HP Prime Miscalculating

10232015, 05:41 AM
Post: #2




RE: HP Prime Miscalculating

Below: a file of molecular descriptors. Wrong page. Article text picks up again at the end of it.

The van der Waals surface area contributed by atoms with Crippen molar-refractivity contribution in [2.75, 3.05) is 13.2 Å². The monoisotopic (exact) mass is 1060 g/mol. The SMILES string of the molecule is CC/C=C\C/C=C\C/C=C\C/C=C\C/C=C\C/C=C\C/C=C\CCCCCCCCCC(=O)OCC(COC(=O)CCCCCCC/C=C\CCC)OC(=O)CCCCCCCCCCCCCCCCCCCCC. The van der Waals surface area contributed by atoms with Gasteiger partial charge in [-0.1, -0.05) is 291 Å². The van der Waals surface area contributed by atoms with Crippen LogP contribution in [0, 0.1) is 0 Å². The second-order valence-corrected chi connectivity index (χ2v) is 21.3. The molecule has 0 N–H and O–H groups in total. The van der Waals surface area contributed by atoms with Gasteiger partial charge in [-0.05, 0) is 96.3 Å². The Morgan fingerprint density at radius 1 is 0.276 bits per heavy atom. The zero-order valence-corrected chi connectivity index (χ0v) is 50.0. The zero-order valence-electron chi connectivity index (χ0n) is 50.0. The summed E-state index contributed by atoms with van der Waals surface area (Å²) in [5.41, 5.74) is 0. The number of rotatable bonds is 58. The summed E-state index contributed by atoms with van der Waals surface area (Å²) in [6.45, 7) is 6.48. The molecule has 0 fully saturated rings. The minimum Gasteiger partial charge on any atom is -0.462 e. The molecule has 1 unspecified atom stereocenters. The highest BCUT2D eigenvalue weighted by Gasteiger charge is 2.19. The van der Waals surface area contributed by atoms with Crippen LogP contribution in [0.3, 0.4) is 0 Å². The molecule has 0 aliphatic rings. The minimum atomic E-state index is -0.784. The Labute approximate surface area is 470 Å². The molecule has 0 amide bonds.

(10232015 02:35 AM)luc4as Wrote: When I try to calculate 3.6^24*3.24 in CAS mode, the calculator doesn't return 0, which is the correct answer. Home mode calculates it just fine. Short answer: It's wrong in CAS for the same reason that .5.3.2 doesn't return 0, namely, garbage in garbage out. You THINK you put 3.6 and 3.24 into CAS, but you didn't. Long answer: It's because Home uses BCD (which can represent 3.6 and 3.24 exactly) and CAS uses binary floating point (which can't). When you type 3.6 in Home, it's EXACTLY 3.6, but when you type 3.6 in CAS, it actually generates this value: 3.599999999999994315658113919198513031005859375 (exactly) ... because that's the largest number less than or equal to 3.6 which is representable with a 48bit mantissa. For what it's worth, it's stored internally in hex scientific notation as 1.CCCCCCCCCCCCp+1 where "p" means "times 2 to the power of". Quote: Does anyone know how to fix it? Yes. You have two options: Option #1: Use Home for all your floatingpoint math needs, and ONLY use CAS for EXACT & SYMBOLIC math (that is, integers with no decimal point, and variables). Option #2: If you INSIST on doing that problem in CAS (why why why?) then type the decimal fractions as exact ratios of integers, like this: Instead of: \({ 3.6 }^{ 2 }4\times 3.24\), type this instead: \({ \left( \frac { 36 }{ 10 } \right) }^{ 2 }4\times \frac { 324 }{ 100 } \) CAS is designed for exact math, like that. Floating point reals with decimal points in them are usually NOT "exact" in CAS. If that makes CAS seem more complicated that it should be, see Option #1 above. Knowing when to use Home, and when to use CAS, is part of learning how to use the HP Prime. "If Home and CAS behaved exactly the same, there would be no need for both to exist."  Joe Horn <0ɸ0> Joe 

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